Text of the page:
Videotape Opposing Pitchers From the Perspective of Your Baserunners
Videotape Opposing Pitchers From the Perspective of Your Baserunners

Baseball/Softball: How to Videotape Opposing Pitchers for Your Baserunners

Dick Moss, Editor, Physical Education

One of the keys to successful base stealing is the ability of the baserunner to read the body language of the pitcher.

If you use video to provide scouting information to your baserunners, here's a tip. Get some video from the perspective of your baserunners. For example, get video of opposing pitchers from down the first baseline and from the outfield, behind second base.

Why This Perspective is More Effective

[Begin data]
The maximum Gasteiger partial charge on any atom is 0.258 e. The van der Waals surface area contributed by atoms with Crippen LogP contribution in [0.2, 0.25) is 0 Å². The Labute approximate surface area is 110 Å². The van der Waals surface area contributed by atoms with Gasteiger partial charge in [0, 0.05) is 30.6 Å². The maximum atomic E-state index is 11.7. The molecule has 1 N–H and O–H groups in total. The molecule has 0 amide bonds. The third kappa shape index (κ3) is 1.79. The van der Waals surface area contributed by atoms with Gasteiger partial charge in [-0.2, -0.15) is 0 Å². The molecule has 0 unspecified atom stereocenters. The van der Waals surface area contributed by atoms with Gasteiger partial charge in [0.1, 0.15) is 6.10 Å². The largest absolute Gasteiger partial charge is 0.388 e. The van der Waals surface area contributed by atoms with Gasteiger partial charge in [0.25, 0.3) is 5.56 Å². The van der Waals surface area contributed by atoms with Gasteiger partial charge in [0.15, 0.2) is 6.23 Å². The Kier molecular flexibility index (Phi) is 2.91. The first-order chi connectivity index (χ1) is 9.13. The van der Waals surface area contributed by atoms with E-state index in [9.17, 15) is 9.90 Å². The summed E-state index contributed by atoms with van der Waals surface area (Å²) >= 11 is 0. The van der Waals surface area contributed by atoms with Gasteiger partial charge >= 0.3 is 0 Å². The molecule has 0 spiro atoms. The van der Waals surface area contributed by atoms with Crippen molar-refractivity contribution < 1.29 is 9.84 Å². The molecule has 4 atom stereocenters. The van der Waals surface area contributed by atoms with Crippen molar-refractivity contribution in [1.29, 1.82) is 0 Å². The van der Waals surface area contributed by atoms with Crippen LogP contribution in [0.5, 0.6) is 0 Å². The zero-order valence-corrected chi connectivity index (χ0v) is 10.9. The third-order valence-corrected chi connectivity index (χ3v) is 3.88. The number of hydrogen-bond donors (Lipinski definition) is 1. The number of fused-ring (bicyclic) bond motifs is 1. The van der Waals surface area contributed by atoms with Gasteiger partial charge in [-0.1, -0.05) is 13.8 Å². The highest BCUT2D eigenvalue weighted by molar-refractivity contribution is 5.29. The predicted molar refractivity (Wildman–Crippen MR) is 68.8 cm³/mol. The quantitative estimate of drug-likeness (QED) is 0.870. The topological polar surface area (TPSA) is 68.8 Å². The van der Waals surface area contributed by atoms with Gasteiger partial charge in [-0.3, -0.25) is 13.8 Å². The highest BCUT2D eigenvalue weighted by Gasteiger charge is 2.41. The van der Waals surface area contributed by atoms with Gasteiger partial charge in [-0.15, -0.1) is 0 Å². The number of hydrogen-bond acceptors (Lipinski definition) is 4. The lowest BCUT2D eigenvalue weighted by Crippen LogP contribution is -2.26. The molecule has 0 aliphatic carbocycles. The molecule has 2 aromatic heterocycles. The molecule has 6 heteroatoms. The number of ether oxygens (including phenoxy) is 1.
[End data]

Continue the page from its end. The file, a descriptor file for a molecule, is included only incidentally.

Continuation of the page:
Most videotaping is taken from a spectator's standpoint, somewhere behind home plate. But this isn't the view your baserunners have of the pitcher. Some of the pitchers' cues that are apparent from the front may not be visible to a runner on first base. And some cues that are visible to a runner on first base may be unseen in a frontal-view video.

One example of such a tell-tale sign is the back of the left knee on right-handed pitchers. This knee is often stiff when the pitcher plans a pick-off throw, but bent when the throw is to the catcher.

This knee is easily seen by a runner on first, but isn't visible to a front-view observer.

Finally, video demonstrations of pitchers' idiosyncrasies are most effective when from the point of view of the baserunners. It allows them to better visualize themselves on base, ready to run and reading the pitcher's body language. The result should be instant reaction and a better jump on the pitch.

Reference: Chris Ballard, "Art of the Steal." Sports Illustrated, September 15, 2008.

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